Who influenced you the most in your life and why?
If you weren’t limited and you could do anything in your life what would you do? This is a great question to elicit another side of ourselves we often don’t allow out in the sunlight, namely our biggest dreams and aspirations.
How can I best show you that I love you? This is a short-cut question to discover your partner’s love strategy or love language. Plus, whatever your partner answers is useful information for you because it tells you exactly how you make your partner happy. That makes you a more successful partner and lover!
#3: Understanding Questions (Curiosity Questions)
The third category of questions to ask your partner we call understanding questions, or curiosity questions.
These questions are especially effective when you notice something in your partner, perhaps a behavior or a certain pattern of behaviors, that you don’t understand.
For instance, Sonika asked me recently, “How do you stick to your routines so well?” Sometimes that’s not so easy for her to do, so she doesn’t really understand how I do it. Until she asks, that is.
When you see behaviors in your partner or spouse that you don’t understand it’s easy to get triggered or mad or start complaining or criticizing about it. I see Sonika putting a lot of effort and time into making our home beautiful, perhaps by putting little decorations out for the seasons. This is something I just would not do on my own. Since I don’t really understand this behavior, I could get triggered and start into her with stuff like, “Do we really need another piece of decoration? Why don’t we just clean it off and free up some space!? You’re always wasting your time with that stuff!”
Of course, all that would produce is more negativity and arguments, and it will make her feel like there’s something wrong with her.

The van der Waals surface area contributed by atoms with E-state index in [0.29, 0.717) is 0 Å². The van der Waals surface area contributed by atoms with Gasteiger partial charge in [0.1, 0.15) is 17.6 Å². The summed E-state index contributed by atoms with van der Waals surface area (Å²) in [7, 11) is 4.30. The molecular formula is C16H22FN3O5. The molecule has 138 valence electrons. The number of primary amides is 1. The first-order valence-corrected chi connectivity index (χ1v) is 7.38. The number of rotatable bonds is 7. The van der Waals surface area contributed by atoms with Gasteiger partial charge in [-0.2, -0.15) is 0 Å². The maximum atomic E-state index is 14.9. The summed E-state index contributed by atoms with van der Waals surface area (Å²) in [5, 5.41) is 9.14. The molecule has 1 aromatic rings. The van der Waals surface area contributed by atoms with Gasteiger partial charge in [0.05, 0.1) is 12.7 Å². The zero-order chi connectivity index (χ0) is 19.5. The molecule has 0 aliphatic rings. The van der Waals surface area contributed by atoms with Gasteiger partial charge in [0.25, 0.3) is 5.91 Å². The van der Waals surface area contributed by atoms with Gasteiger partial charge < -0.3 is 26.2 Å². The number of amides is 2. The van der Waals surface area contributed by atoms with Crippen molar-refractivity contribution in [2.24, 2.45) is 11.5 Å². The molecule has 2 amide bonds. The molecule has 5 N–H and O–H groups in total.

Can you see examples of this from your own relationship? Where you get irritated by your partner’s quirks or behaviors, and snippy arguments ensue?
Instead, I choose to be curious about her behavior and ask understanding questions. I assume this must be doing something positive for her, otherwise she probably wouldn’t be doing it. So I ask. “Tell me more about the decorations. What do you like about putting them up? What does that do for you?” Sonika might ask me, “Why do you love to cook food so much? What does that do for you?”
It’s a topic for another article, but one of the central tenets of the LoveWorks Solution is a deep truth about human behavior: No matter what we do, we’re trying to accomplish something positive. There is always a positive intent behind any action.
Because we know this, it’s a lot easier to not get irritated, or condemn the behaviors we don’t understand. We still might not understand it, so we ask understanding questions.
Bottom line, never assume you know everything there is to know about your spouse or partner, or yourself. By asking the right kinds of questions, you can get to know your partner better and better, which keeps your relationship fresh, alive, and satisfyingly intimate.